This preview shows page 1. Sign up to view the full content.
Unformatted text preview: e of Masanobu in the late fifteenth century, the Kanò
artists had served the successive military rulers of Japan—the Ashikaga,
Nobunaga, and Hideyoshi—and shortly after the founding of the Tokugawa shogunate they entered into the employ of the country’s new warrior chieftains in Edo. Kanò Eitoku’s son, Mitsunobu (1565–1608), who
had assisted his father in the decoration of Nobunaga’s castle at Azuchi
and later did much work for Hideyoshi, was in his later years summoned
by Ieyasu to decorate the Tokugawa castle in Edo. But the true founder
or “restorer” of the Kanò as the official school of shogunal painters in
the Tokugawa era was Eitoku’s grandson, Tan’yû (1602–74), who moved
permanently to Edo in 1614. In time, there came to be four major and
twelve minor branches of the Kanò engaged on a stipendiary basis by
the shogunate. Moreover, many other bearers of the Kanò name were
employed by daimyos as their official han artists. The various Kanò
schoolmen thus secured a virtual monopoly of the appointments open to
painters among the new Tokugawa military elite. Anxious to please their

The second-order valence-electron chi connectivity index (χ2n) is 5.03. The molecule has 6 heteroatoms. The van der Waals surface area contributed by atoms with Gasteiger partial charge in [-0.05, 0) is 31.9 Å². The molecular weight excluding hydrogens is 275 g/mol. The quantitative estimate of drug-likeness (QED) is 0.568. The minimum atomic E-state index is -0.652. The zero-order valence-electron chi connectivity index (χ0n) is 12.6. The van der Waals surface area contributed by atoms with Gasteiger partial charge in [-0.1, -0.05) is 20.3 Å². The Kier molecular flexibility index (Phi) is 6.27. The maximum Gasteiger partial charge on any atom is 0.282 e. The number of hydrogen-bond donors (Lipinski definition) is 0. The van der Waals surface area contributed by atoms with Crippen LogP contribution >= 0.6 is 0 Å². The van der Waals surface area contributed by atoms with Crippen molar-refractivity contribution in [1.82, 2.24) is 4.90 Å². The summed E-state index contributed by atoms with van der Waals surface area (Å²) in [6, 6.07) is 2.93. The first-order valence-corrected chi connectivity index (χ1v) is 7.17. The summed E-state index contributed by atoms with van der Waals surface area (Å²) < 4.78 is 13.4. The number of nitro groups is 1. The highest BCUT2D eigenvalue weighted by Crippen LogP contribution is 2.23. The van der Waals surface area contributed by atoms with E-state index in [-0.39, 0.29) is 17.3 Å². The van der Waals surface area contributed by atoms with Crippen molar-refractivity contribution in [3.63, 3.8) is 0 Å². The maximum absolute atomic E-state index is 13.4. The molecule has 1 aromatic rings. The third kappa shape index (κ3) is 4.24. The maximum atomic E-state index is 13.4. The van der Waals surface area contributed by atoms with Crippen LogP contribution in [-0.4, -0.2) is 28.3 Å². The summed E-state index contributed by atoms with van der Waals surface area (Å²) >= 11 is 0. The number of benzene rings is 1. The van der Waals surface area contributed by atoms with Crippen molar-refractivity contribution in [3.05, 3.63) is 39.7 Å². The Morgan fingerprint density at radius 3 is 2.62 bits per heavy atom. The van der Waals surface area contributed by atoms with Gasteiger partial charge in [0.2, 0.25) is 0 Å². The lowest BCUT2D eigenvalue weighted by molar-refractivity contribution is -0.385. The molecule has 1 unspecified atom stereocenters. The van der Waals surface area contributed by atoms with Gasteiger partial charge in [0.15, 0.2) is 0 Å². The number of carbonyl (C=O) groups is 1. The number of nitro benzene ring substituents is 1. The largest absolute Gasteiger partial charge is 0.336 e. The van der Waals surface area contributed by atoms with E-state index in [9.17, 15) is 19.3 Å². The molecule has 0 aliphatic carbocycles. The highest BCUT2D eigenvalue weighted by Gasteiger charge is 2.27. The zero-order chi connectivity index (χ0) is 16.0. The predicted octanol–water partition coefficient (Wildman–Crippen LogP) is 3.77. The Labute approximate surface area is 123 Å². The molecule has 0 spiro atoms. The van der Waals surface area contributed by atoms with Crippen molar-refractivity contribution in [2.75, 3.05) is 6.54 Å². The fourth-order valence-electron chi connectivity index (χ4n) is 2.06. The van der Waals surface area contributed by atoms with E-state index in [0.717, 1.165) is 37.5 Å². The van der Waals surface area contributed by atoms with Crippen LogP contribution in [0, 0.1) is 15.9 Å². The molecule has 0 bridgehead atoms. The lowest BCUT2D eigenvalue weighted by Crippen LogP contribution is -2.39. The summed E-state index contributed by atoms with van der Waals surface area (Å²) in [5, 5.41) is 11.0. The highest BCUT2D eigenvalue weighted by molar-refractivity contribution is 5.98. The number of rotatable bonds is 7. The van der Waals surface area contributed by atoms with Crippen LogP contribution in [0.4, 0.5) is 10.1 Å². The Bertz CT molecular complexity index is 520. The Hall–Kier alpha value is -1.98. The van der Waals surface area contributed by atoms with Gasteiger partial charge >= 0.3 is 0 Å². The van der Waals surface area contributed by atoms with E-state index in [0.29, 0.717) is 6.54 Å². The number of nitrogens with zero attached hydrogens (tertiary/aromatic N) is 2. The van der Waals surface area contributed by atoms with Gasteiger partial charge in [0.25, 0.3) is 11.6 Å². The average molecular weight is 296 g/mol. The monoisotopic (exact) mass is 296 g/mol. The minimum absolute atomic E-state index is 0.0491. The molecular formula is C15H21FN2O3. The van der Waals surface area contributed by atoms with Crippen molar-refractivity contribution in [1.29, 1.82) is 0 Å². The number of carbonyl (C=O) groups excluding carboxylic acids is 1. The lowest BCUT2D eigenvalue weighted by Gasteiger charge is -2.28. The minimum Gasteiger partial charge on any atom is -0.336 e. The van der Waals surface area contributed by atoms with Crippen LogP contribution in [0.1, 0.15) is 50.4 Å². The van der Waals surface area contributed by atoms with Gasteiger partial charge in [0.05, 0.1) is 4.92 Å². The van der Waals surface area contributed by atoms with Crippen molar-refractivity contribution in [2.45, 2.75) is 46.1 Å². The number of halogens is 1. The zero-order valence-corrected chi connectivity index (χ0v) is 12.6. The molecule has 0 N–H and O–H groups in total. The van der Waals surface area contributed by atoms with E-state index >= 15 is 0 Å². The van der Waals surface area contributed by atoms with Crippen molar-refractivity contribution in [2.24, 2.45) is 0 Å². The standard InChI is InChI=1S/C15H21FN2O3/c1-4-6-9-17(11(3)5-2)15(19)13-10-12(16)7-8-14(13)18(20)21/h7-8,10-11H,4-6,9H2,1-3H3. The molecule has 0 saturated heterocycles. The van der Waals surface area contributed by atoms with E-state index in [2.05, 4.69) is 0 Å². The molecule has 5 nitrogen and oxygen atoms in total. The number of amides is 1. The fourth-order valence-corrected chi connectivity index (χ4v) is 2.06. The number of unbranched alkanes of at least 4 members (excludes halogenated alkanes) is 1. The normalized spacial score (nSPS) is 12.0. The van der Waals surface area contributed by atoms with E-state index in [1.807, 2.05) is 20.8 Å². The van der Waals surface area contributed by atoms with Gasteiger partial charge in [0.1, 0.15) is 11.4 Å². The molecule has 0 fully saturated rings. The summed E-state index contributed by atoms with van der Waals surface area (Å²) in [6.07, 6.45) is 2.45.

masters—who were strongly imbued with Confucian moralism—and
reluctant to innovate, the Kanò artists after Tan’yû produced little work
of real distinction. On the contrary, the best painting of the Tokugawa
period was done by others.
The outstanding artist of the early seventeenth century and one of 174 The Flourishing of a Bourgeois Culture Fig. 49 Poem scroll by Sòtatsu and Kòetsu (Seattle Art Museum) the finest painters in all of Japanese history was Tawaraya Sòtatsu
(d. 1643), a man of merchant stock who drew his inspiration from the
ancient cultural tradition of the imperial court. Although we know
almost nothing about Sòtatsu’s personal life, we can deduce some of the
influences that worked upon him from his close association with another
distinguished craftsman and artist of the age, Hon’ami Kòetsu (1558–
Kòetsu, the son of a Kyoto merchant family that dealt in fine swords,
was a person of many skills, including the tea ceremony, the making and
adornment of pottery...
View Full Document
This note was uploaded on 02/08/2013 for the course ANTH 142 taught by Professor Hans during the Spring '13 term at UBC.
- Spring '13